OnePlus says recent smartphone SoCs are overkill for many apps
OnePlus found itself embroiled in a(nother) controversy last week, which had to do with its software skin, OxygenOS, throttling most popular apps in day-to-day use on the OnePlus 9 and 9 Pro. We’ve explained what happened in detail in this post that’s about the company’s initial response to those claims.
Today OnePlus is back with what it thinks is a better, more in-depth explanation of why it was doing what it was caught doing. This definitely is a longer text than the one-paragraph response it issued last week, but we’re not sure it’s doing the company any favors either.
Here’s the standout quote:
In recent years, the performance of smartphone SoCs has reached a point where their power is often overkill in certain scenarios for many apps including social media, browsers and even some light gaming. With this in mind, our team has shifted its attention from simply providing sheer performance to providing the performance you expect from our devices while reducing power consumption and heat dissipation. To be more precise, we want to match each app with the most appropriate performance it needs.
The rest basically confirms the exact behavior that AnandTech spotted last week, and keeps reassuring you this is all in the name of battery life and heat dissipation, in a way that leaves out a few things.
First, according to the tweet below from the author of that AnandTech article, the actual battery life gains from employing this scheme are laughably marginal. Like, seriously, a few minutes extra running time? That’s what warranted not just doing this, but keeping it hidden from users?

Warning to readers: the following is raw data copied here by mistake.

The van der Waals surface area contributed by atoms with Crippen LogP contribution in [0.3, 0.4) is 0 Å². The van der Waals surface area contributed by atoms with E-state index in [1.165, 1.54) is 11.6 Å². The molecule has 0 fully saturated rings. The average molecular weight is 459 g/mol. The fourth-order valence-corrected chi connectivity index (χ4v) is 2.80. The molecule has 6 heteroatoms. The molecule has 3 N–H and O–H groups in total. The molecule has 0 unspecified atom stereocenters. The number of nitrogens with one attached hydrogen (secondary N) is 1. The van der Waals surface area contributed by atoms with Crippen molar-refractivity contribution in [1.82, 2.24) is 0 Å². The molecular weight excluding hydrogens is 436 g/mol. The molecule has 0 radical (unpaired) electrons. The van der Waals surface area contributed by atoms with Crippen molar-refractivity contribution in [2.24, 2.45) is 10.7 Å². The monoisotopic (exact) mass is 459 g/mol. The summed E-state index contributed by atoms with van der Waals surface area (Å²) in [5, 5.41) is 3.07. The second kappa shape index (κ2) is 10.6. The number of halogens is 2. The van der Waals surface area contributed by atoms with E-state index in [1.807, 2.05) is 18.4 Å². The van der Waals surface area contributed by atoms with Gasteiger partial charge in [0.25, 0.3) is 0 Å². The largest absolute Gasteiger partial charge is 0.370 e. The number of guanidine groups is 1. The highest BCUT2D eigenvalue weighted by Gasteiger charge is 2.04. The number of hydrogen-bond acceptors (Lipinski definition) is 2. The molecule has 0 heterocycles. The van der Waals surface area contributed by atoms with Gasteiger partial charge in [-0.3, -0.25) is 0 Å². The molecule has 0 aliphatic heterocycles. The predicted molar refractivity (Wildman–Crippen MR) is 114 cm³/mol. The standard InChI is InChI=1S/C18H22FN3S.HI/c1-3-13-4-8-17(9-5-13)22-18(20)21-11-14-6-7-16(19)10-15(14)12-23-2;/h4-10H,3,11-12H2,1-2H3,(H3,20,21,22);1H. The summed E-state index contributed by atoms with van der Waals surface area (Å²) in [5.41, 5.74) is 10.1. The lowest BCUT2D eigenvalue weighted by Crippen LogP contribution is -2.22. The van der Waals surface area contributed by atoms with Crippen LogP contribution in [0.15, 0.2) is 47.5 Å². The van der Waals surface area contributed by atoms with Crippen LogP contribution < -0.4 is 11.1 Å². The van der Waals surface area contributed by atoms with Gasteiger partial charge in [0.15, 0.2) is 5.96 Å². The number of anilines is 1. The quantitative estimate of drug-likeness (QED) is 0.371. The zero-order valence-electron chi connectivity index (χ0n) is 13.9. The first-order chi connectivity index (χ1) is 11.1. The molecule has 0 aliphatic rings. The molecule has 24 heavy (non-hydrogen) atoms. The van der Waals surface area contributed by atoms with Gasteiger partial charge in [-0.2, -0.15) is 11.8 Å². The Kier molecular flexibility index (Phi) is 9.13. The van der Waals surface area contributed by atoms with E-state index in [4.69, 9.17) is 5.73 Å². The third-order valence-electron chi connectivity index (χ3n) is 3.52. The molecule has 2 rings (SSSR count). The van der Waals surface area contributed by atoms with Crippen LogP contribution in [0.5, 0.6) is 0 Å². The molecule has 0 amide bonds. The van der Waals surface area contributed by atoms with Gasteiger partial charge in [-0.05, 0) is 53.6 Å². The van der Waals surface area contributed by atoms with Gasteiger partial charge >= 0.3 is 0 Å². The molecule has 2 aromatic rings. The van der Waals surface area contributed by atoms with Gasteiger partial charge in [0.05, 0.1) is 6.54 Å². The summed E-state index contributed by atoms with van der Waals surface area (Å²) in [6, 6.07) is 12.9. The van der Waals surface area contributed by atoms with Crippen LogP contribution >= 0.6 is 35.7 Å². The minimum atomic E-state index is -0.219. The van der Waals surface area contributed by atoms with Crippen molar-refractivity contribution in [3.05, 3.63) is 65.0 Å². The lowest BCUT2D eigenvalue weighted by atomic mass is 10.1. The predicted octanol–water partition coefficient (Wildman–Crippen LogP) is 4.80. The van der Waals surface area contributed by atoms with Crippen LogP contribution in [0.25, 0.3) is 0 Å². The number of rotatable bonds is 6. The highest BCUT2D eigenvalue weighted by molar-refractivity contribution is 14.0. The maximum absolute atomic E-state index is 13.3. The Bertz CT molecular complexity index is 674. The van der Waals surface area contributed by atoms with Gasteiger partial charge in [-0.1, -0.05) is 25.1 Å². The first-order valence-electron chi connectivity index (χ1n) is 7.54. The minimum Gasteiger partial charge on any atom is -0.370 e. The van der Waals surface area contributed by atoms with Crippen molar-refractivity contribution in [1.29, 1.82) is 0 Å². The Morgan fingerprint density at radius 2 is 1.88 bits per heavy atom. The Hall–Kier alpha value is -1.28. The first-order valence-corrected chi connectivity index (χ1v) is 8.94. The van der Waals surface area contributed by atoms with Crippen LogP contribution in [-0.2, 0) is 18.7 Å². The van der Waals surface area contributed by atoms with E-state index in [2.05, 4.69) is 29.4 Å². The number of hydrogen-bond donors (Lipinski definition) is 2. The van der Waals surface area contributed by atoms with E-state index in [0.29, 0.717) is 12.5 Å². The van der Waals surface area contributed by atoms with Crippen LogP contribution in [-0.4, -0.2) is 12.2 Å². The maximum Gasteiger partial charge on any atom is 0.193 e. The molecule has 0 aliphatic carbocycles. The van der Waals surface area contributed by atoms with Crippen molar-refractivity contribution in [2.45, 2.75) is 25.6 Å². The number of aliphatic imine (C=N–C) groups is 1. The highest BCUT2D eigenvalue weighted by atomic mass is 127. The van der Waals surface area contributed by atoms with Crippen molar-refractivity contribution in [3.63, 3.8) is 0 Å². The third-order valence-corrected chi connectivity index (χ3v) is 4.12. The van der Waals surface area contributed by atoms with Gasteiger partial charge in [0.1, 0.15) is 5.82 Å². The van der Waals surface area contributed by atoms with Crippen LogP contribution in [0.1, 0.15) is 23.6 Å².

OP9Pro battery: Vivaldi at full perf but unavoidably limited to 60Hz gets 11h56m in the web test, Chrome perf crippled at 60Hz gets 11h59m. Makes you ask yourself if the drama was worth it.
Second, there’s another solution a company has access to when battery life isn’t satisfactory, and that is launching that phone with a bigger cell.
Third, there are ever more complicated (and thus, expensive, both in price but also in the space they need to take up inside) solutions for more and more efficient heat dissipation out there, and it definitely seems like OnePlus chose a software “solution” to compensate for some hardware misses in these areas.
If you want to read OnePlus’ entire explanation, make sure you head over to the Source linked below. We still think this ‘scandal’ wouldn’t have been such a big deal if the company had been upfront with its customers about it, made this the default behavior, but also gave people a way to disable it if they wanted – with a battery life warning beforehand if need be.